Written by: Jeff Heybruck
Have your employees asked for a raise lately? All over the country people are reevaluating their employment and savvy business owners need to have an answer and a plan. How do you decide how much to pay employees? Is it by gut feeling? In our experience, there are compensation structures that can ensure the employees and the company are on the same page and still be quite rewarding for both during successful periods.
While this can be an uncomfortable conversation for some, trust our many years of experience that having a carefully thought out compensation plan will make it much more manageable.
What is an incentive?
This may seem like a simple question, but it is worth defining the difference between paying someone fairly for their time and incentivizing desired behavior. It can be easy to imagine a full commission-based plan motivating someone, but few outside of sales find that desirable. The goal in any incentive compensation plan is to identify the behaviors we want to promote and match those to the actions the employees can control.
K.I.S.S. Easy to measure, easy to calculate, easy to communicate.
Keep incentives simple. Easy to measure, easy to calculate. Few things can be as demotivating as not understanding what actions affect the outcome. While tying to broader business success can be helpful, getting the metrics too far from the influence of the individual can have adverse effects. For instance, incentivizing sales teams based on gross profits can help them have visibility into the importance of qualified sales. Conversely, basing the incentive on net income is a broader company goal, but the sales team may have little influence on overhead spending. Mistakes or decisions beyond their control may affect their income and disenfranchise the team.
We recommend incorporating benchmarks into the plan. Incremental increases based on performance can yield incremental results, where a “stretch-goal” can often motivate the team to push to a finish line. Successful plans incorporate an element of both.
Pitfalls to avoid
Once the plan is in place, be prepared to act on it. Have results measured in a timely manner and shared broadly. No one wants to play a game when they don’t know the score. Consistency across job descriptions is also a good idea. Don’t be afraid to revisit your plan annually. You may find the need to adjust for factors not realized at the beginning. Feedback from employees is critical, is the business growing? Are the incentives working? Wash, rinse, repeat.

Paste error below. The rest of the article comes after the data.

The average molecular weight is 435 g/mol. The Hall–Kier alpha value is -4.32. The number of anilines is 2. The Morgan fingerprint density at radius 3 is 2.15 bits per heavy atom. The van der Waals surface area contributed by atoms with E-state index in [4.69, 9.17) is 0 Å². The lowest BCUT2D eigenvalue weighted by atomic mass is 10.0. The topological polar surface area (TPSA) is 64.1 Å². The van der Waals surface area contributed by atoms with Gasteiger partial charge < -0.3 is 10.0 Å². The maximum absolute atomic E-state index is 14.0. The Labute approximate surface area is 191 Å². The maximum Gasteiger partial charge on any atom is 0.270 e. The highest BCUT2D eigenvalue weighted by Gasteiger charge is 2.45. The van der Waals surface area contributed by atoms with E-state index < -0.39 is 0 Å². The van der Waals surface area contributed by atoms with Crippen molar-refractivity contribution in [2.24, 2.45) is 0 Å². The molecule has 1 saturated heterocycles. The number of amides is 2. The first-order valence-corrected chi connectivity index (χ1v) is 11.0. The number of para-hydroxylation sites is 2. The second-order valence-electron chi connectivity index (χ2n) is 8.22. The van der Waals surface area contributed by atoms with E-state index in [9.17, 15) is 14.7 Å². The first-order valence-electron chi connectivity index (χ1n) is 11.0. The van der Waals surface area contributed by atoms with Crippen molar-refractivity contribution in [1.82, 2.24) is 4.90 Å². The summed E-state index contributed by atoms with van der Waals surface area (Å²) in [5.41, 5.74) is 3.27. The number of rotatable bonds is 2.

What about benefits and company culture?
It’s true that non-monetary considerations factor in, and for some they can even be more important than salary. That’s why we encourage our clients to define the compensation that best fits the individual role. We have seen the pendulum swing to both sides in terms of salary and work-life balance, it certainly appears to be on the salary side for most employees lately. But for a parent of young children, it may be more important to be home for the bus. Small businesses often need to take these considerations into account on a case-by-case basis to ensure the most talented employees stick around. It does no good to offer additional compensation to a parent who is struggling with child-care logistics; time and flexibility is the currency they need.
It is important to recognize the priorities of employees. Offering “casual Fridays” when employees can’t make ends meet will have the opposite of the desired effect. Inflationary cycles are strong indicators, often forcing everyone to sharpen their pencils and watch where each dollar goes. If your employees are feeling this pressure, it would be wise to recognize that reality and take it into account.
What about ESOP?
We’ve generally found ownership plans to be more complicated than they are worth. While they may be a good fit in some circumstances, we usually advise against them. Ownership is forever, and the required prenuptials are often complex and can get in the way of behavioral incentives. It often sounds good until the employee-now-partner realizes they own a very small percentage of a company and that asset likely won’t be converted to cash until they are much older or the majority owner decides to sell. They quickly realize, “what did I gain by becoming an X% owner?”
A typical sales commission structure we’ve seen might be 3% of revenue from existing clients, and 6% revenue from new business. This is designed to prioritize new business but it has the effect of ignoring existing customers. In this situation, we changed the compensation structure to be based on company gross profit % times each individual sales amount. Until a minimum level is reached, the sales associates get a lower percentage commission. Once they hit their sales goal, that commission percentage jumps to a higher number.
Another client wanted to get away from a 100% discretionary bonus pool to be shared among all of his work crews. In this situation, we identified a target gross profit % to shoot for each month which would result in a flat amount being placed in a bonus pool. Margins higher than the target resulted in a larger amount deposited; margins below the target resulted in less money being added. We also broke it down based on position within the company with certain positions being assigned X percent of the entire pool. Click here for an example to show how the pool is calculated and how it’s allocated.
While this is a simple plan, easily measured and understood, it incentivizes many desired behaviors.
Don’t be afraid to ask for help
Developing incentive plans across the entire business can be a daunting task. This is the perfect time to give Lucrum a call. Our team has decades of experience helping small businesses grow well, and we can bring that experience to bear for your business too. Reach out today.